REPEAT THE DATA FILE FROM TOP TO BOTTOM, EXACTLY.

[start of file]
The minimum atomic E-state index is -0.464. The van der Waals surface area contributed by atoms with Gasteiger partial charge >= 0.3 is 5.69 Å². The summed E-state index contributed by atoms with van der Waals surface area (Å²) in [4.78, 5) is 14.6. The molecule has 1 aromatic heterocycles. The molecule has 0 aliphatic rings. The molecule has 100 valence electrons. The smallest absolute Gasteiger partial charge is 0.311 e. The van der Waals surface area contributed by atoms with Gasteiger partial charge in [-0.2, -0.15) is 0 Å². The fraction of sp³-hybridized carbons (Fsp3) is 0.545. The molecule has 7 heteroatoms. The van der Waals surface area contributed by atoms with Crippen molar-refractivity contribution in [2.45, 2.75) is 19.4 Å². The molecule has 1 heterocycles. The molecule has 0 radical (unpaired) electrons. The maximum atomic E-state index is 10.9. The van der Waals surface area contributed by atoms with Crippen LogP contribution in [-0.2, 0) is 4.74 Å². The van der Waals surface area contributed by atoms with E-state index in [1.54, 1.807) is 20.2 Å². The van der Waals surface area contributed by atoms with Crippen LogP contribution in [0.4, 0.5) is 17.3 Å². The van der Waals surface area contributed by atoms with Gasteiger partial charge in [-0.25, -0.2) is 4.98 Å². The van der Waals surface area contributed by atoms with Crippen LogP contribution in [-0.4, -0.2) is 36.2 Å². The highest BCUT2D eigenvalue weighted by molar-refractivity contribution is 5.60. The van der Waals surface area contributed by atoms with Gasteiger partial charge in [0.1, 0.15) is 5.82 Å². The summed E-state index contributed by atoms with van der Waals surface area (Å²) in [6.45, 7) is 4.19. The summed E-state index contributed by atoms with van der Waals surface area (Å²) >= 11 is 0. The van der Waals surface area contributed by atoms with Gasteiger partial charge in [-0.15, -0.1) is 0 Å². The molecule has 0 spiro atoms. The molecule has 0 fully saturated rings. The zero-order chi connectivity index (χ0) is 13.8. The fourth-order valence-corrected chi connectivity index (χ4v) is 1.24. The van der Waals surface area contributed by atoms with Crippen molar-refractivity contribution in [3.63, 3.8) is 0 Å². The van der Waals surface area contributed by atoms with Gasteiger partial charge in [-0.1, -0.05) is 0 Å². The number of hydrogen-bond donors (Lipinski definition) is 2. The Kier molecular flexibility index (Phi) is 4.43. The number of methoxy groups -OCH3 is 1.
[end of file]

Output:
The minimum atomic E-state index is -0.464. The van der Waals surface area contributed by atoms with Gasteiger partial charge >= 0.3 is 5.69 Å². The summed E-state index contributed by atoms with van der Waals surface area (Å²) in [4.78, 5) is 14.6. The molecule has 1 aromatic heterocycles. The molecule has 0 aliphatic rings. The molecule has 100 valence electrons. The smallest absolute Gasteiger partial charge is 0.311 e. The van der Waals surface area contributed by atoms with Gasteiger partial charge in [-0.2, -0.15) is 0 Å². The fraction of sp³-hybridized carbons (Fsp3) is 0.545. The molecule has 7 heteroatoms. The van der Waals surface area contributed by atoms with Crippen molar-refractivity contribution in [2.45, 2.75) is 19.4 Å². The molecule has 1 heterocycles. The molecule has 0 radical (unpaired) electrons. The maximum atomic E-state index is 10.9. The van der Waals surface area contributed by atoms with Crippen LogP contribution in [-0.2, 0) is 4.74 Å². The van der Waals surface area contributed by atoms with E-state index in [1.54, 1.807) is 20.2 Å². The van der Waals surface area contributed by atoms with Crippen LogP contribution in [0.4, 0.5) is 17.3 Å². The van der Waals surface area contributed by atoms with Gasteiger partial charge in [-0.25, -0.2) is 4.98 Å². The van der Waals surface area contributed by atoms with Crippen LogP contribution in [-0.4, -0.2) is 36.2 Å². The highest BCUT2D eigenvalue weighted by molar-refractivity contribution is 5.60. The van der Waals surface area contributed by atoms with Gasteiger partial charge in [0.1, 0.15) is 5.82 Å². The summed E-state index contributed by atoms with van der Waals surface area (Å²) in [6.45, 7) is 4.19. The summed E-state index contributed by atoms with van der Waals surface area (Å²) >= 11 is 0. The van der Waals surface area contributed by atoms with Gasteiger partial charge in [-0.15, -0.1) is 0 Å². The molecule has 0 spiro atoms. The molecule has 0 fully saturated rings. The zero-order chi connectivity index (χ0) is 13.8. The fourth-order valence-corrected chi connectivity index (χ4v) is 1.24. The van der Waals surface area contributed by atoms with Crippen molar-refractivity contribution in [3.63, 3.8) is 0 Å². The van der Waals surface area contributed by atoms with Gasteiger partial charge in [-0.1, -0.05) is 0 Å². The number of hydrogen-bond donors (Lipinski definition) is 2. The Kier molecular flexibility index (Phi) is 4.43. The number of methoxy groups -OCH3 is 1.